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LRG

Dear subway train, please be quiet

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I call your attention to a small plague - not the largest problem New York City faces, but one millions of us are forced to confront all too often.

 

Nearly every day, the Metropolitan Transportation Authority asks me, quite insistently, to "please be patient." On the F line, which I use to commute to work from Brooklyn, I'm often held up at Jay Street-MetroTech. There, a pre-recorded message explains that it's necessary to wait for a connecting train: "please be patient." At West Fourth Street, I'm told there's been a signal malfunction in midtown: "please be patient." Stalled at Second Avenue due to trouble with the closing doors: "please be patient."

 

Sometimes there's a tack-on: "Thank you for riding the MTA - New York City Transit." But that's secondary. The first mission of the message is not to express gratitude but to insist that I do not get aggravated.

 

Well, to those who run the sprawling MTA bureaucracy, I'll say this: Thanks but no thanks. New York's subway system is vast, constantly in operation and perennially underfunded. It serves some five million people every weekday. Delays are unavoidable. But just skip the "please be patient," or the PBP. It's presumptuous and condescending - and, most of all, counterproductive.

 

Anyone with a basic understanding of psychology knows that when you request patience, you draw attention to the passage of time. It's comparable to that tired trick your uncle trots out at barbecues: "Don't think of an elephant." "Please be patient, you say? Come to think of it, I'm feeling pretty impatient. How long have I been on this train, anyway?" The more they ask, the worse it gets.

 

Is it possible the MTA thinks the PBPs are helpful, that they actually encourage calmness? I contacted an MTA spokesperson to ask about the announcements; he said they were introduced to soften messages that contain useful yet unwelcome information. He also told me they were never presented to a focus group.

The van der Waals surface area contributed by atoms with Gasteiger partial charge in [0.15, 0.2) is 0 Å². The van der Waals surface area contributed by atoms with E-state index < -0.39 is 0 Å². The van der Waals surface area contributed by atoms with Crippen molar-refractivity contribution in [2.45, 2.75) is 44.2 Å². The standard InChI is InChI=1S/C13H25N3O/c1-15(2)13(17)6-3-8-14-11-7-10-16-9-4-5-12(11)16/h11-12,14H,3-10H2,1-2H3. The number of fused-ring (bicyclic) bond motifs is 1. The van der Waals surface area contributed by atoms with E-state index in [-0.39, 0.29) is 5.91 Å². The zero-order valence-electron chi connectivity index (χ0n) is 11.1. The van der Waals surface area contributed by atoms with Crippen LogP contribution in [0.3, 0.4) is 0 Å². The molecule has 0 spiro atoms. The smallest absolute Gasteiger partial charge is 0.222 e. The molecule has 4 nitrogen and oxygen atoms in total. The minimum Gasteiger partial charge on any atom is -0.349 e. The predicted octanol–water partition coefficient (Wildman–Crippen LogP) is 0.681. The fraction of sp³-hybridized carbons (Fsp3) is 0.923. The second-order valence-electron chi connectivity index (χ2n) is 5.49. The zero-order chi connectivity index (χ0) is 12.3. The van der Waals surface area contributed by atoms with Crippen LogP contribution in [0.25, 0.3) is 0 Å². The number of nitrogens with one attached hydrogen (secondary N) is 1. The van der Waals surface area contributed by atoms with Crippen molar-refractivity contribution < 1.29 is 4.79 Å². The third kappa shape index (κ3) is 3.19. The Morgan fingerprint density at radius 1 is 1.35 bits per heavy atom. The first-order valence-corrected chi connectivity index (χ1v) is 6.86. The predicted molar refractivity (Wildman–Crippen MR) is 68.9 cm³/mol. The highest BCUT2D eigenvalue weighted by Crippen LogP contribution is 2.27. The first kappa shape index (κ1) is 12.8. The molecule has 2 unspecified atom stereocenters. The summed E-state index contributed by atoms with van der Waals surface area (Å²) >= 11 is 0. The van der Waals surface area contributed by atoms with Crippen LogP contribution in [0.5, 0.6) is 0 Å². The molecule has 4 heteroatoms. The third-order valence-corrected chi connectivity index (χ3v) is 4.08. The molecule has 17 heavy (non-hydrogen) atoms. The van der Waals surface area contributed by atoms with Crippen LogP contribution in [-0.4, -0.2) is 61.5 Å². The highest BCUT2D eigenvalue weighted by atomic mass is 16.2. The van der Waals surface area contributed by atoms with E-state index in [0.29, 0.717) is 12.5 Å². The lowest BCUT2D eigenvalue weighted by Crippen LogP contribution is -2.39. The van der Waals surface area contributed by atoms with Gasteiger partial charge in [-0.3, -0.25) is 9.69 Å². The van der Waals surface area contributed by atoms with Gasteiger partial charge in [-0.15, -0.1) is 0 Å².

It shows. The PBPs don't soften, they irritate and inflame. The worst is when a computerized message delivers the message - which is becoming increasingly common as the system automates many of its operations. The computerized voice is annoyingly unflappable; it most assuredly does not feel my pain.

 

I know I'm not alone on this; in fact, I think I'm probably speaking for the entire city of New York. If there's one thing we don't want or need to be told, it's when to get pissed off.

 

Critics of Mayor Bloomberg say that he's turning New York into a nanny state. He's issued bans against smoking in bars and restaurants and parks. He's posted calorie counts, stopped the use of trans fats in restaurants and told us not to eat too much sodium or drink too much soda.

 

With the PBPs, the MTA is attempting to do something arguably more insidious. It's trying to manage our emotions - rob us of the simple right to be frustrated, which some days on the subway is all we have. The agency's job, as I understand it, is to get me where I'm going. Telling me how to feel about its failure to do that efficiently seems impolite, even insolent.

 

My dentist doesn't ask for my patience when he keeps me waiting, staring for hours at six-month-old copies of People, with totally outdated gossip on celebrity breakups. He just apologizes.

 

Instead of PBPs, the MTA would do well to give its riders more and more useful data. Tell us about how long we should expect to wait. "We hope to be moving shortly" is about as helpful a statement as "we hope nobody on the train dies of cholera."